“Cait #2” arrives less than halfway through Heba, the debut album from Danish quintet Lowly. At two minutes and thirty seconds, it operates as an interlude of sorts, a pleasant but functional aside traditionally assigned the role of breaking up a record's less timorous moments. Now, despite also being one of the most affecting pieces of music you’ll hear all year, the track nonetheless performs as such a set piece here, and provides - for something quite so breathless - a breather. Why? Because Heba is dizzyingly opulent, an embarrassment of riches delivered with the grace and economy of those who know they have plenty in reserve.
They can afford it.
The band describe themselves as “noise-pop and everything in between,” though in reality they’re far closer to the dream pop aesthetic championed by their label, Bella Union. By the time you learn that they hooked in longtime Efterklang engineer Anders Boll to co-produce the album, and that the only influence that every member of the band can agree on is Radiohead, a truer picture emerges. The genius of the latter has always been their ability to craft elaborately textured sonic landscapes that dazzled through industry, then knocked the listener flat with the feathered sweep of a "How to Disappear Completely" or "True Love Waits". At times, Lowly incorporate both elements into the same track. As “Deer Eyes” builds, Nanna Schannong and Soffie Viemose interlocking on lead vocals, one line produces a moment of childlike wonder: “Say we were nothing but a teenage… fling…” Viemose coos, and that last word is cast out like the end of a magic spell, a dream sequence harp ushering in a chorus fit for Fantasia.
Throughout the record, layers are applied to tracks with a measured ear. When the chorus of opener “Still Life” introduces a sampled TV voiceover, then adds operatic backing vocals (courtesy of Anna Maria Wierød) on top, it feels as though the effect should be oppressive; the fact that the resulting sound still manages to evoke more calm than disorientation is an enormous credit to both the songwriting and production. Not until the staccato drumming intro of “Prepare the Lake” does the album feels as though it could begin to overwhelm, though the heavenly movements of the chorus soon dissipate any tension previously built – a pleasurable event that becomes extraordinarily commonplace across Heba’s journey.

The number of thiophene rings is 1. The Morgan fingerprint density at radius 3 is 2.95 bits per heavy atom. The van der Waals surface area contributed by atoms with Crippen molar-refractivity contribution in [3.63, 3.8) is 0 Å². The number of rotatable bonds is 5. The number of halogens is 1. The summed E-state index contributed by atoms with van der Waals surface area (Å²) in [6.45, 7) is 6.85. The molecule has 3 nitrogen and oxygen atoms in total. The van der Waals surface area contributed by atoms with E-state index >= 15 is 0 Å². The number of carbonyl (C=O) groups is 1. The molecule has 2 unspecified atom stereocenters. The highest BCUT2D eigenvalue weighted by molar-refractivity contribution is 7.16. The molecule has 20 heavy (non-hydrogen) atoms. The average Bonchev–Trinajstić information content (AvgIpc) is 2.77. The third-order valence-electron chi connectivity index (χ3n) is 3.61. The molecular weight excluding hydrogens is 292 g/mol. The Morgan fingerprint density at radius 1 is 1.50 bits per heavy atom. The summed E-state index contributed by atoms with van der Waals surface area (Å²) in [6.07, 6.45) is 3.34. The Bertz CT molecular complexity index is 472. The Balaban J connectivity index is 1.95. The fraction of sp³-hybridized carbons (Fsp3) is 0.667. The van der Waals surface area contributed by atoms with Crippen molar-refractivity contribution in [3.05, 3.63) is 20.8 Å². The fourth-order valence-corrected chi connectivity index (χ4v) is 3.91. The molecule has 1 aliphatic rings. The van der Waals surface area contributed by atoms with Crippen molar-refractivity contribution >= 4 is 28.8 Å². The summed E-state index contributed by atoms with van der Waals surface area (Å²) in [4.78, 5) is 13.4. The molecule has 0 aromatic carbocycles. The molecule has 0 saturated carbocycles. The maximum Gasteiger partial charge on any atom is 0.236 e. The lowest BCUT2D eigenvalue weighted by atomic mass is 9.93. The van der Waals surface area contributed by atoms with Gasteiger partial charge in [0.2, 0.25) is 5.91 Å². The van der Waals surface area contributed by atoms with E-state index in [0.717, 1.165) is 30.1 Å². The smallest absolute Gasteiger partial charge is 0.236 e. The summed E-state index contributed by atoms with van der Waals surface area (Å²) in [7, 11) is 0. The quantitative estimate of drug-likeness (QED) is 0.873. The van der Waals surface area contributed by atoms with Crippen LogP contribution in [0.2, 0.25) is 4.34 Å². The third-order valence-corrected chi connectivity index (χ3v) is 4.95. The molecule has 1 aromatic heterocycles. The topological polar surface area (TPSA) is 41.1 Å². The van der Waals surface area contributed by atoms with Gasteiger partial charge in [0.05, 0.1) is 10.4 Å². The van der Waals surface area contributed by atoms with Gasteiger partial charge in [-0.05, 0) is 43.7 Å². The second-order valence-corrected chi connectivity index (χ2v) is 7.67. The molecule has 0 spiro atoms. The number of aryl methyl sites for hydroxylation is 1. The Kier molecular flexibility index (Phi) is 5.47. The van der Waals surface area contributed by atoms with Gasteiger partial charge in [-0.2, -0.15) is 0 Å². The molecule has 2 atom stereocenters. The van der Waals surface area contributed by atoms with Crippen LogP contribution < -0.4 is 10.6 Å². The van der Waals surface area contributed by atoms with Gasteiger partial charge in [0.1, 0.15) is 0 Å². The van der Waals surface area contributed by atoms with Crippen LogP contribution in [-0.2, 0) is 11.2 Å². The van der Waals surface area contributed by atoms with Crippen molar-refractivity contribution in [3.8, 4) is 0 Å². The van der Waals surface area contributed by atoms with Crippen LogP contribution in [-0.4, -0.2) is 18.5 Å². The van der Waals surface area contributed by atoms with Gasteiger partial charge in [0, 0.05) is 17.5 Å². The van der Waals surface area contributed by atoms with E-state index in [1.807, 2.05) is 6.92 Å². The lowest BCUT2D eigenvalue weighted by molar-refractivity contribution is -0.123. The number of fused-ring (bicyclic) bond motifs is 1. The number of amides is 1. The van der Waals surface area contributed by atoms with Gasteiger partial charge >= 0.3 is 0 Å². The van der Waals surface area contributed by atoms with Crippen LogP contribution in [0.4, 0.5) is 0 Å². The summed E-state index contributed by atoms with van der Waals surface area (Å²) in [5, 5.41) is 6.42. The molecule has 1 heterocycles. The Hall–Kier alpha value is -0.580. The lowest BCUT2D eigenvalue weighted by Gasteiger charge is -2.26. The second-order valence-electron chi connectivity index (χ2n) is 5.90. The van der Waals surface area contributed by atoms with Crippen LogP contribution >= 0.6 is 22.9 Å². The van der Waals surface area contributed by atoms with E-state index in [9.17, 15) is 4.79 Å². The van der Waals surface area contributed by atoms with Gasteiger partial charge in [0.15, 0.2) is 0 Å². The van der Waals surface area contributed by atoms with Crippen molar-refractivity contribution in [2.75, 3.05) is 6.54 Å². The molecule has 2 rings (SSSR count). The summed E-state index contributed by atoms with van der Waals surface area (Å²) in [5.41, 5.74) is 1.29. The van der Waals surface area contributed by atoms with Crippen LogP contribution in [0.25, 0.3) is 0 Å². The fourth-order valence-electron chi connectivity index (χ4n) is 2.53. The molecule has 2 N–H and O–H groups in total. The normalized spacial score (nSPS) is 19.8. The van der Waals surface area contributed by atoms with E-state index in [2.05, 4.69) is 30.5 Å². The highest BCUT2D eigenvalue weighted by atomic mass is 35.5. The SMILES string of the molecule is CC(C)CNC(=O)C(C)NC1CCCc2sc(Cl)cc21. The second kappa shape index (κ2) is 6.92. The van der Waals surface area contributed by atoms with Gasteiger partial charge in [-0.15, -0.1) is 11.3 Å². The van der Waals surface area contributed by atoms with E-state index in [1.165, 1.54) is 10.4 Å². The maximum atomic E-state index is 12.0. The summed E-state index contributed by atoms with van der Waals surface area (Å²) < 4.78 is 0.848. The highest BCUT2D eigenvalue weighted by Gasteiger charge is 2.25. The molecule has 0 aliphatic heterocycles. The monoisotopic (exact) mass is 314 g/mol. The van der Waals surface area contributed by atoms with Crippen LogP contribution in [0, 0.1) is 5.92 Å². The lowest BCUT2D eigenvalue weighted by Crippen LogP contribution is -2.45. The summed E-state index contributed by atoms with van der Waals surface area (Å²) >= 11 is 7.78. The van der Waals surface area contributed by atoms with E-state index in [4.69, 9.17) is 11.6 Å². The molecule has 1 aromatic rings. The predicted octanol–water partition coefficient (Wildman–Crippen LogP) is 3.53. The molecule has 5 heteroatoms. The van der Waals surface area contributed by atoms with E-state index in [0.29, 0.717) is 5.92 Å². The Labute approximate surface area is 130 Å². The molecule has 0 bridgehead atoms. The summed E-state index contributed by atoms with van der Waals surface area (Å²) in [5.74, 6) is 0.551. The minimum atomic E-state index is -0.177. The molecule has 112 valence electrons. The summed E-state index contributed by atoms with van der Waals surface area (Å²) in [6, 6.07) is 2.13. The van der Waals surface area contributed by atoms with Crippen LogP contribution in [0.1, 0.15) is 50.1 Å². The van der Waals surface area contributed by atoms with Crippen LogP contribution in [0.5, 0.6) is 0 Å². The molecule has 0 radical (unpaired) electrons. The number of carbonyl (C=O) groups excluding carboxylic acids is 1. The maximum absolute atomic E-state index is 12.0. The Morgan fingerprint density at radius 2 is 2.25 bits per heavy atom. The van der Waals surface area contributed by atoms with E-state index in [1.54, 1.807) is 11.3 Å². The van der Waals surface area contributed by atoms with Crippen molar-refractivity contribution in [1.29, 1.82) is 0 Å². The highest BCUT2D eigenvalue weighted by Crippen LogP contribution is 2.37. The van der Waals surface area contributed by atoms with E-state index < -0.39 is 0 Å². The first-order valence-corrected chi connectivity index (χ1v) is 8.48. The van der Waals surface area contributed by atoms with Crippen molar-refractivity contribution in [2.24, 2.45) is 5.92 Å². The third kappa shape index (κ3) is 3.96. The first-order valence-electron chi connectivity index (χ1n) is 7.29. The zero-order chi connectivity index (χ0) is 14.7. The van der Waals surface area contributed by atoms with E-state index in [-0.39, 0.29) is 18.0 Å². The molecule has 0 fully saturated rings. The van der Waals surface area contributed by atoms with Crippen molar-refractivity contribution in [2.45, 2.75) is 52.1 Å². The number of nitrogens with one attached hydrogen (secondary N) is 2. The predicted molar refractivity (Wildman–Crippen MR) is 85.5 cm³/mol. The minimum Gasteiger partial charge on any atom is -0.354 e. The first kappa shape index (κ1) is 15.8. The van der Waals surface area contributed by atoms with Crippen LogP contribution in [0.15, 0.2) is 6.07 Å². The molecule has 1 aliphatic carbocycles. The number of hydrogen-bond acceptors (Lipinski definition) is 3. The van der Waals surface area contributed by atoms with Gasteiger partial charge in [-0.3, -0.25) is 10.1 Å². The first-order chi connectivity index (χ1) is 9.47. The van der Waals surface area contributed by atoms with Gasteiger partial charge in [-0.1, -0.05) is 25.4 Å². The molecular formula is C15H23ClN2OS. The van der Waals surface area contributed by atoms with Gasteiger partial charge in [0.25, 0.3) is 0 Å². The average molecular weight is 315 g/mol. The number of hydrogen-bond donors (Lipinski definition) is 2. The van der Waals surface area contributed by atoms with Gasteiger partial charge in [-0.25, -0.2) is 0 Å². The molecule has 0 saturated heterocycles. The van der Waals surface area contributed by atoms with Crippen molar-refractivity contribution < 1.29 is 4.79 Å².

“Pommerate” reproduces the trick of “Cait #2” for the album's second half, opening as an unexpected echo of Camera Obscura before collapsing into another evanescent dream, living just long enough to stay caught in the memory after. What follows is “No Hands”, and though it feels almost asinine to talk of stand-outs on a record built for consistency, there is something about its anti-chorus of hazy, textured synths that remains particularly irresistible. “I’ve got no hands to prove you wrong” is not an objectively beautiful lyric, but like all great songs, when Lowly sing it, it feels like no other words could convey the track’s inherent sadness more perfectly.
“Word” is certainly the most Radiohead-indebted track here, though by the time it’s spilt into more keys-led maximalism, all influences are out the window. “There is the groove,” Viemose directs us, “and there is the channel,” and if it takes a little while to question the distinction marked between the two, then you’ve hit on the very essence of what makes the album unique. It's not supposed to be a quick hit of pleasure; if the term 'pop' is applied as a genre suffix at all, it's only to signpost a band who craft immensely enjoyable, melodic songs that rarely stray much beyond the four minute mark. But everything else is up in the air. This is a long player, a record designed to be played to death, one that rewards those curious enough to examine its nooks and crannies over days, weeks, years, a lifetime. In that respect, Heba represents something of a milestone: an album to be considered well beyond the confines of 2017, and perhaps as one of the finest indie debuts of the decade.
Release: 10th February 2017, Bella Union